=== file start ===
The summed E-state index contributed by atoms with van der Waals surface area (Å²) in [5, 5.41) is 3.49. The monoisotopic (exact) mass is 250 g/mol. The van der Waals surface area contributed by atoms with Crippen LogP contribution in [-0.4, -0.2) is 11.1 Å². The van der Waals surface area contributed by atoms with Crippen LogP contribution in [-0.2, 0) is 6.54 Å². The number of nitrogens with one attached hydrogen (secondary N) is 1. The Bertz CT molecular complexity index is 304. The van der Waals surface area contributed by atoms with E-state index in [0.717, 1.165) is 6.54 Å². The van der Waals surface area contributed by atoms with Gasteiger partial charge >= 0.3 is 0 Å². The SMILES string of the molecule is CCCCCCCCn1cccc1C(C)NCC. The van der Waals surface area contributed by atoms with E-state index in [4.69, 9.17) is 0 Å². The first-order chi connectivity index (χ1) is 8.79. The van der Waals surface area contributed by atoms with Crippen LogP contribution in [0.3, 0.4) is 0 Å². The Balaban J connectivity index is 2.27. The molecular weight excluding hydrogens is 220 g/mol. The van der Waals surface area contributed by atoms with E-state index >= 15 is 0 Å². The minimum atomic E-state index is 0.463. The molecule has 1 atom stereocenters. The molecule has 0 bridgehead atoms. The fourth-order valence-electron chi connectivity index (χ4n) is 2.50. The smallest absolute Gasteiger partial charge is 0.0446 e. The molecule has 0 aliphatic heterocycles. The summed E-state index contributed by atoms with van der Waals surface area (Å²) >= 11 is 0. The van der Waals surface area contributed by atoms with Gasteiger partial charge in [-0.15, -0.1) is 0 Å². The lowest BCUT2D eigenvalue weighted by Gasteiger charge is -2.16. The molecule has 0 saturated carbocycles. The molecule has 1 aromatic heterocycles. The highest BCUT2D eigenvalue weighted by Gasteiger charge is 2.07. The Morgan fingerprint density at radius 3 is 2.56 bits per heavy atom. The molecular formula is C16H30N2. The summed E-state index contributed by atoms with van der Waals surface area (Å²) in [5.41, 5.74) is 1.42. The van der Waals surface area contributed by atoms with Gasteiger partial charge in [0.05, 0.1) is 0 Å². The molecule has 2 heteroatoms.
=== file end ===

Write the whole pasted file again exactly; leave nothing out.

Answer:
The summed E-state index contributed by atoms with van der Waals surface area (Å²) in [5, 5.41) is 3.49. The monoisotopic (exact) mass is 250 g/mol. The van der Waals surface area contributed by atoms with Crippen LogP contribution in [-0.4, -0.2) is 11.1 Å². The van der Waals surface area contributed by atoms with Crippen LogP contribution in [-0.2, 0) is 6.54 Å². The number of nitrogens with one attached hydrogen (secondary N) is 1. The Bertz CT molecular complexity index is 304. The van der Waals surface area contributed by atoms with E-state index in [0.717, 1.165) is 6.54 Å². The van der Waals surface area contributed by atoms with Gasteiger partial charge >= 0.3 is 0 Å². The SMILES string of the molecule is CCCCCCCCn1cccc1C(C)NCC. The van der Waals surface area contributed by atoms with E-state index in [4.69, 9.17) is 0 Å². The first-order chi connectivity index (χ1) is 8.79. The van der Waals surface area contributed by atoms with Crippen LogP contribution in [0.3, 0.4) is 0 Å². The Balaban J connectivity index is 2.27. The molecular weight excluding hydrogens is 220 g/mol. The van der Waals surface area contributed by atoms with E-state index >= 15 is 0 Å². The minimum atomic E-state index is 0.463. The molecule has 1 atom stereocenters. The molecule has 0 bridgehead atoms. The fourth-order valence-electron chi connectivity index (χ4n) is 2.50. The smallest absolute Gasteiger partial charge is 0.0446 e. The molecule has 0 aliphatic heterocycles. The summed E-state index contributed by atoms with van der Waals surface area (Å²) >= 11 is 0. The van der Waals surface area contributed by atoms with Gasteiger partial charge in [-0.15, -0.1) is 0 Å². The lowest BCUT2D eigenvalue weighted by Gasteiger charge is -2.16. The molecule has 0 saturated carbocycles. The molecule has 1 aromatic heterocycles. The highest BCUT2D eigenvalue weighted by Gasteiger charge is 2.07. The Morgan fingerprint density at radius 3 is 2.56 bits per heavy atom. The molecular formula is C16H30N2. The summed E-state index contributed by atoms with van der Waals surface area (Å²) in [5.41, 5.74) is 1.42. The van der Waals surface area contributed by atoms with Gasteiger partial charge in [0.05, 0.1) is 0 Å². The molecule has 2 heteroatoms.